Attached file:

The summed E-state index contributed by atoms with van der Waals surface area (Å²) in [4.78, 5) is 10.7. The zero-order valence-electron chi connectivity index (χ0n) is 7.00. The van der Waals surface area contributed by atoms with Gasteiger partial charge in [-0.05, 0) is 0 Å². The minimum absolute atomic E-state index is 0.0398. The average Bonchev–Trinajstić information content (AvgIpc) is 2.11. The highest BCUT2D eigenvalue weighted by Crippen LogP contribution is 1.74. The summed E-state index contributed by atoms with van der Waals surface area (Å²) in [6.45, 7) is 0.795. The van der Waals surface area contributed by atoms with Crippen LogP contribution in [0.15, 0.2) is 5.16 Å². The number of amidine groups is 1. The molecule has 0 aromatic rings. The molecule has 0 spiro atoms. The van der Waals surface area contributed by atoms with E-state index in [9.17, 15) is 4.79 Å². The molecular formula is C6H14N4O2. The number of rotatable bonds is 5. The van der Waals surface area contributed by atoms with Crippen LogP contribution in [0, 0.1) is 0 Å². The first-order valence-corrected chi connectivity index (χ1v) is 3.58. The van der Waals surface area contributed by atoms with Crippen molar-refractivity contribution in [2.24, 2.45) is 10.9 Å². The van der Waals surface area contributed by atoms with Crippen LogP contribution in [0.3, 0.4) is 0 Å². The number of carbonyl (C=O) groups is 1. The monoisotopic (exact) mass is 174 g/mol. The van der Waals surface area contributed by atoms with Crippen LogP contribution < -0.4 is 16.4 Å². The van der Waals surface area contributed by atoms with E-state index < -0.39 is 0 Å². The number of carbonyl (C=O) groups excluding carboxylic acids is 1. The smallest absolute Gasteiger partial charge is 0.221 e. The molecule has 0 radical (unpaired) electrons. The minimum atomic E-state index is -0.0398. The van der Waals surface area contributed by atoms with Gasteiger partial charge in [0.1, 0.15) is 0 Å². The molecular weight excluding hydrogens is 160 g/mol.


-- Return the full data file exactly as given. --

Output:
The summed E-state index contributed by atoms with van der Waals surface area (Å²) in [4.78, 5) is 10.7. The zero-order valence-electron chi connectivity index (χ0n) is 7.00. The van der Waals surface area contributed by atoms with Gasteiger partial charge in [-0.05, 0) is 0 Å². The minimum absolute atomic E-state index is 0.0398. The average Bonchev–Trinajstić information content (AvgIpc) is 2.11. The highest BCUT2D eigenvalue weighted by Crippen LogP contribution is 1.74. The summed E-state index contributed by atoms with van der Waals surface area (Å²) in [6.45, 7) is 0.795. The van der Waals surface area contributed by atoms with Crippen LogP contribution in [0.15, 0.2) is 5.16 Å². The number of amidine groups is 1. The molecule has 0 aromatic rings. The molecule has 0 spiro atoms. The van der Waals surface area contributed by atoms with E-state index in [9.17, 15) is 4.79 Å². The molecular formula is C6H14N4O2. The number of rotatable bonds is 5. The van der Waals surface area contributed by atoms with Crippen LogP contribution in [0, 0.1) is 0 Å². The first-order valence-corrected chi connectivity index (χ1v) is 3.58. The van der Waals surface area contributed by atoms with Crippen molar-refractivity contribution in [2.24, 2.45) is 10.9 Å². The van der Waals surface area contributed by atoms with Crippen LogP contribution in [0.3, 0.4) is 0 Å². The number of carbonyl (C=O) groups is 1. The monoisotopic (exact) mass is 174 g/mol. The van der Waals surface area contributed by atoms with Crippen LogP contribution < -0.4 is 16.4 Å². The van der Waals surface area contributed by atoms with E-state index < -0.39 is 0 Å². The number of carbonyl (C=O) groups excluding carboxylic acids is 1. The smallest absolute Gasteiger partial charge is 0.221 e. The molecule has 0 radical (unpaired) electrons. The minimum atomic E-state index is -0.0398. The van der Waals surface area contributed by atoms with Gasteiger partial charge in [0.1, 0.15) is 0 Å². The molecular weight excluding hydrogens is 160 g/mol.